Marrero's conduct suggests, at the very least, that he no longer cares to proceed in the case. The fourth Poulis factor centers on “‘the type of willful or contumacious behavior' that can be characterized as ‘flagrant bad faith,' such as failing to answer interrogatories for nearly a year and a half, demanding numerous extensions, ignoring admonitions by the court, and making false promises to correct delays.” Hildebrand, 923 F.3d at 135 (citations omitted). “‘Willfulness involves intentional or self-serving behavior.'” Id. (quoting Adams, 29 F.3d at 875). Marrero's repeated failures to respond seemingly demonstrate an intentional abandonment of his claims. See Mohler v. Synchrony Bank, 4:17-CV-02260, 2019 WL 2127349, at *4 (M.D. Pa. Apr. 29, 2019), report and recommendation adopted, 4:17-CV-2260, 2019 WL 2126700 (M.D. Pa. May 15, 2019) (finding that after not communicating with the court for over six months “[plaintiff's] silence and failure to litigate this action lead to an inference that he has willfully abandoned this case.”).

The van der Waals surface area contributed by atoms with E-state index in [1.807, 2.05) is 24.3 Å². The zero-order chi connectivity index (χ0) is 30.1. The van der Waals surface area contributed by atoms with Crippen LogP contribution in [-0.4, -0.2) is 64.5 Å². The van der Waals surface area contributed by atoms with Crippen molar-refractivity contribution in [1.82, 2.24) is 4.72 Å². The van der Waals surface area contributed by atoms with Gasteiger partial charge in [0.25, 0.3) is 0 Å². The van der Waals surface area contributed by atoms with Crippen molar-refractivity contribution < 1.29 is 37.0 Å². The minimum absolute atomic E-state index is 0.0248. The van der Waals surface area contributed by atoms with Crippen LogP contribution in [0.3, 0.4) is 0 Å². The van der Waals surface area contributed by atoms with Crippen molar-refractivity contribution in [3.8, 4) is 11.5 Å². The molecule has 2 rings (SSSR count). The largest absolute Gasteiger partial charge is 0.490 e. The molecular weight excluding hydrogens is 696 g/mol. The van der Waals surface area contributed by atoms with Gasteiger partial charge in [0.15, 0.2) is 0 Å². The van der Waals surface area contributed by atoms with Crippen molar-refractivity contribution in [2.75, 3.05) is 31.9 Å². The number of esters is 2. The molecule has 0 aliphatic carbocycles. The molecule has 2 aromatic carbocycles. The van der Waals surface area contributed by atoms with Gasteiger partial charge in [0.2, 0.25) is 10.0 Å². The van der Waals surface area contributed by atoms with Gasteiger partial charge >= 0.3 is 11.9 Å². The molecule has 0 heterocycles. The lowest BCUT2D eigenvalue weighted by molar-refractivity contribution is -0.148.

In light of Marrero's in forma pauperis status, the fifth Poulis factor weighs strongly in favor of dismissal. Alternative sanctions short of dismissal-such as fines, costs, or an award of attorneys' fees-cannot be imposed. See Emerson, 296 F.3d at 191 (upholding a finding that monetary sanctions ...